Acute Kidney Injury , COVID-19 , Renal Replacement Therapy , Acute Kidney Injury/diagnosis , Acute Kidney Injury/etiology , Acute Kidney Injury/mortality , Acute Kidney Injury/therapy , COVID-19/complications , COVID-19/diagnosis , COVID-19/epidemiology , Cohort Studies , Hospital Mortality , Humans , Incidence , Intensive Care Units/statistics & numerical data , Kidney Function Tests/methods , Male , Middle Aged , Outcome and Process Assessment, Health Care , Patient Acuity , Renal Replacement Therapy/methods , Renal Replacement Therapy/statistics & numerical data , Risk Factors , SARS-CoV-2/isolation & purification , Severity of Illness Index , United Kingdom/epidemiology
6.
Clin J Am Soc Nephrol ; 16(8): 1237-1246, 2021 08.
Article in English | MEDLINE | ID: covidwho-1256284

ABSTRACT

BACKGROUND AND OBJECTIVES: Patients receiving in-center hemodialysis treatment face unique challenges during the coronavirus disease 2019 (COVID-19) pandemic, specifically the need to attend for treatment that prevents self-isolation. Dialysis unit attributes and isolation strategies that might reduce dialysis center COVID-19 infection rates have not been previously examined. DESIGN, SETTING, PARTICIPANTS, & MEASUREMENTS: We explored the role of variables, including community disease burden, dialysis unit attributes (size and layout), and infection control strategies, on rates of COVID-19 among patients receiving in-center hemodialysis in London, United Kingdom, between March 2, 2020 and May 31, 2020. The two outcomes were defined as (1) a positive test for infection or admission with suspected COVID-19 and (2) admission to the hospital with suspected infection. Associations were examined using a discrete time multilevel time-to-event analysis. RESULTS: Data on 5755 patients dialyzing in 51 units were analyzed; 990 (17%) tested positive and 465 (8%) were admitted with suspected COVID-19 between March 2 and May 31, 2020. Outcomes were associated with age, diabetes, local community COVID-19 rates, and dialysis unit size. A greater number of available side rooms and the introduction of mask policies for asymptomatic patients were inversely associated with outcomes. No association was seen with sex, ethnicity, or deprivation indices, nor with any of the different isolation strategies. CONCLUSIONS: Rates of COVID-19 in the in-center hemodialysis population relate to individual factors, underlying community transmission, unit size, and layout.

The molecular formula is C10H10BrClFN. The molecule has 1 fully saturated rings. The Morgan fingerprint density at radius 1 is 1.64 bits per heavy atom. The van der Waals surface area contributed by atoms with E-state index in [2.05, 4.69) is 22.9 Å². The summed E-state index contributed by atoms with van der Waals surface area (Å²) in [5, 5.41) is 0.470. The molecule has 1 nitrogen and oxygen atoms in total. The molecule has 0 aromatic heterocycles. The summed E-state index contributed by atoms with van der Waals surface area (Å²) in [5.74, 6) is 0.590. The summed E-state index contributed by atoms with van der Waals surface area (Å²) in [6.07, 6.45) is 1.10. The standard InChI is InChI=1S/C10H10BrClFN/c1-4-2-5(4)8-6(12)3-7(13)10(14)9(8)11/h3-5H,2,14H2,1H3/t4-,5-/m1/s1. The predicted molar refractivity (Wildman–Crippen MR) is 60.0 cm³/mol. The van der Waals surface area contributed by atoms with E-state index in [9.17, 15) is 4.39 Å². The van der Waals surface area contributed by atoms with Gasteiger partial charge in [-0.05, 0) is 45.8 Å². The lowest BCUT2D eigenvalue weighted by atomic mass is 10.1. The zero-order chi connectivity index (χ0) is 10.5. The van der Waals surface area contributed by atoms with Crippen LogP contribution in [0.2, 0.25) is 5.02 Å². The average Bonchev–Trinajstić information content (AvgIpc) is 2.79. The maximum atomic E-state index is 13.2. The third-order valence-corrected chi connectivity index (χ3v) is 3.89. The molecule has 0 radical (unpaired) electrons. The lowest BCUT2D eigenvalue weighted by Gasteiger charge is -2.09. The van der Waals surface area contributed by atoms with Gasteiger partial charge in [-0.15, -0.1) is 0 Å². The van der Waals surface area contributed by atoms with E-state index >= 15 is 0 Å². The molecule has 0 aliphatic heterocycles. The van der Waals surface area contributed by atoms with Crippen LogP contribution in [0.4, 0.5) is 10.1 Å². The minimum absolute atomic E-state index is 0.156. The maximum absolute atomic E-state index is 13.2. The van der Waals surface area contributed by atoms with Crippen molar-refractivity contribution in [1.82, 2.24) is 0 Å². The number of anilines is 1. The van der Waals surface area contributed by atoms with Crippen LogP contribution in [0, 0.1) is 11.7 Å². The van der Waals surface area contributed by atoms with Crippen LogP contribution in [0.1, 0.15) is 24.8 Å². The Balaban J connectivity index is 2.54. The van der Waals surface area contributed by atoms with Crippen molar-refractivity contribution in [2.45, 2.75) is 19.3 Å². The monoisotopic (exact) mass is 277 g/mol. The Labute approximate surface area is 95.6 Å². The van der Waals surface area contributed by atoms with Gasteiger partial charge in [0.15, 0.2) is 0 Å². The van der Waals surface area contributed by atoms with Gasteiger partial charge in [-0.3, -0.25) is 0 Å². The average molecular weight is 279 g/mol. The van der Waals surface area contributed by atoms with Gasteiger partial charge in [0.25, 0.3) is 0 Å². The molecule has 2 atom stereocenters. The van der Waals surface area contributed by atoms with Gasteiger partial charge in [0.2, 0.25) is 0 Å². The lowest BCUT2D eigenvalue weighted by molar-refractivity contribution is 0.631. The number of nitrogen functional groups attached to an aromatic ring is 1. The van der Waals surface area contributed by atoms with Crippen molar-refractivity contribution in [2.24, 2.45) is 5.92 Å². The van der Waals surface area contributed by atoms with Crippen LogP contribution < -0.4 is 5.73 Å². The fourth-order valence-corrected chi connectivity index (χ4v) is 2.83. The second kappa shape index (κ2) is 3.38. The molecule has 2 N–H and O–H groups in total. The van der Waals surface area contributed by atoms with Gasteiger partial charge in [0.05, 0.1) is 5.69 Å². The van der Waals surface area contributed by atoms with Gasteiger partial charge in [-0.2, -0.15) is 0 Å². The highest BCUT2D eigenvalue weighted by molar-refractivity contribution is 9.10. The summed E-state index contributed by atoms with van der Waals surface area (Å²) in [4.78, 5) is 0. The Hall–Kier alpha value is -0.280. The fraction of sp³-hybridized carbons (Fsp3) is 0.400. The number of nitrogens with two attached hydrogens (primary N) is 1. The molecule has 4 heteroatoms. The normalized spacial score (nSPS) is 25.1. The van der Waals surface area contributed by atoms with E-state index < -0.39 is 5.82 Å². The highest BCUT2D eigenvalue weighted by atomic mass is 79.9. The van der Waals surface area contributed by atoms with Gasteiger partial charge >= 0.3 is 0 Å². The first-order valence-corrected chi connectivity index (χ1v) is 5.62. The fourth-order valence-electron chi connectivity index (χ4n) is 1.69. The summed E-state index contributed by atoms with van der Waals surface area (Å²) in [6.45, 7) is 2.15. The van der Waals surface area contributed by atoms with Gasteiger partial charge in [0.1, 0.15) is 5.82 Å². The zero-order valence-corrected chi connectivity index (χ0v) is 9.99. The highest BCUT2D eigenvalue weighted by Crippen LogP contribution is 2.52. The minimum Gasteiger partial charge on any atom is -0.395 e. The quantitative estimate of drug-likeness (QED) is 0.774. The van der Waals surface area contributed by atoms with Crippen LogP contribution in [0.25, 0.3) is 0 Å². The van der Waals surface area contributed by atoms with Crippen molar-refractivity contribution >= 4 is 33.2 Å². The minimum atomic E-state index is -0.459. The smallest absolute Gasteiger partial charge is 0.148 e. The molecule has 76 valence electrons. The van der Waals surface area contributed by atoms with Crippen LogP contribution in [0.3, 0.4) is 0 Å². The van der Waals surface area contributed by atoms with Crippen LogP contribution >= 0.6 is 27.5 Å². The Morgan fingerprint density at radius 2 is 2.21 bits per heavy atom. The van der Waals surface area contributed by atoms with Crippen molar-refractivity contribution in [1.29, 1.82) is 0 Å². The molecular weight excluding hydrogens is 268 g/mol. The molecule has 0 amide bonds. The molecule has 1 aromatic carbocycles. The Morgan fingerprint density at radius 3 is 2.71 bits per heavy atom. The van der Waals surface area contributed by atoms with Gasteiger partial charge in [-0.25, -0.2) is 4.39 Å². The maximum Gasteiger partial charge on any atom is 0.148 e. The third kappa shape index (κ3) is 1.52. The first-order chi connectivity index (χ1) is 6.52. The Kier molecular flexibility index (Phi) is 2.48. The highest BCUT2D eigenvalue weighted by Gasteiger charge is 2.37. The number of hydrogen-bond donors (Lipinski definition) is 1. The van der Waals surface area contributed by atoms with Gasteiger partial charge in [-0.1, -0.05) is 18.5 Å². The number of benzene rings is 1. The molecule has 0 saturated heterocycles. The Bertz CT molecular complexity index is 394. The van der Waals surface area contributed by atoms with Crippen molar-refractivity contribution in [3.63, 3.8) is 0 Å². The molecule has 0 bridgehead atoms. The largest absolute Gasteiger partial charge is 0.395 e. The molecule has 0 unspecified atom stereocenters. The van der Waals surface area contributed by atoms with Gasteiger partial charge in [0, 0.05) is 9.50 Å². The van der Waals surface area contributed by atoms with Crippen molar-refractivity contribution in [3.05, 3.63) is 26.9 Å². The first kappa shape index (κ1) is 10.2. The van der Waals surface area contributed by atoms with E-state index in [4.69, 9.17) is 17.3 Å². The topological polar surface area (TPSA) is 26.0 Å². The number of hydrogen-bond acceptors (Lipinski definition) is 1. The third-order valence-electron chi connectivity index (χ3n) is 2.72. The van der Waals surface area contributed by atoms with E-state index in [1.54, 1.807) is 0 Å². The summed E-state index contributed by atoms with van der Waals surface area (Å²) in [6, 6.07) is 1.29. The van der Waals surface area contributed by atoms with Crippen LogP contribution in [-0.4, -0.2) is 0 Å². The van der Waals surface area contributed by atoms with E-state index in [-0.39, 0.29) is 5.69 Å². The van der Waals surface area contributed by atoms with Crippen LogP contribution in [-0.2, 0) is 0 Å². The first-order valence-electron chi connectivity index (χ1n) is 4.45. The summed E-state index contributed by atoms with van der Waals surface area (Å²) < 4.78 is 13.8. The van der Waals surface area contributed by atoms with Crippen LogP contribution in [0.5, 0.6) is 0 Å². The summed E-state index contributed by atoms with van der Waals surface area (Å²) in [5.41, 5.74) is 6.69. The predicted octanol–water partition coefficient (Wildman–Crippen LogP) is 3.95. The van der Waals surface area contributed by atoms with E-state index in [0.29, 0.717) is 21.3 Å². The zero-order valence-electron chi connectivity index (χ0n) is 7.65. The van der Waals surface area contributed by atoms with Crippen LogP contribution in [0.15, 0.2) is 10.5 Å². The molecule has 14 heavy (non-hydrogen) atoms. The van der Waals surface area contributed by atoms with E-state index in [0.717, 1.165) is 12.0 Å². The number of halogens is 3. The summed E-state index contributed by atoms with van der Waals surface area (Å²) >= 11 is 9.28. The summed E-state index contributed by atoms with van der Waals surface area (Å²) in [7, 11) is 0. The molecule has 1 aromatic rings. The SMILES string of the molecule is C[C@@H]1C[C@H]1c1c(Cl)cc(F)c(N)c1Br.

Subject(s)
COVID-19/etiology , Renal Dialysis , SARS-CoV-2 , Adult , Aged , Aged, 80 and over , COVID-19/epidemiology , COVID-19/prevention & control , Female , Humans , London/epidemiology , Male , Middle Aged , Risk
7.
Kidney Int Rep ; 6(2): 265-271, 2021 Feb.
Article in English | MEDLINE | ID: covidwho-1056576

ABSTRACT

INTRODUCTION: During the coronavirus disease 2019 (COVID-19) pandemic in 2020, high rates of acute kidney injury (AKI) in critically unwell patients are being reported, leading to an increased demand for renal replacement therapy (RRT). Providing RRT for this large number of patients is proving challenging, and so alternatives to continuous renal replacement therapies (CRRT) in the intensive care unit (ICU) are needed. Peritoneal dialysis (PD) can be initiated immediately after percutaneous insertion of the catheter, but there are concerns about impact on ventilation and RRT efficacy. We sought to describe our recent experience with percutaneous catheter insertion and peritoneal dialysis in patients in the ICU with COVID-19 infection. METHOD: Patients were selected according to local protocol, and catheters were inserted percutaneously by experienced operators using a Seldinger technique. Sequential Organ Failure Assessment (SOFA) score and ventilation requirements were recorded at the time of insertion and 24 hours later. Procedural complications, proportion of RRT provided by PD, renal recovery, and RRT parameters (serum potassium and maximum base excess) during PD were assessed. RESULTS: Percutaneous PD catheters were successfully inserted in 37 of 44 patients (84.1%) after a median of 13.5 days (interquartile range [IQR] = 10.0, 20.3 days) in the ICU. No adverse events were reported; SOFA scores and ventilation requirements were comparable before and after insertion; and adequate RRT parameters were achieved. The median proportion of RRT provided by PD following catheter insertion was 94.6% (IQR = 75.0, 100%). CONCLUSION: Peritoneal dialysis provides a safe and effective alternative to CRRT in selected patients with AKI and COVID-19 infection requiring ventilation on intensive care.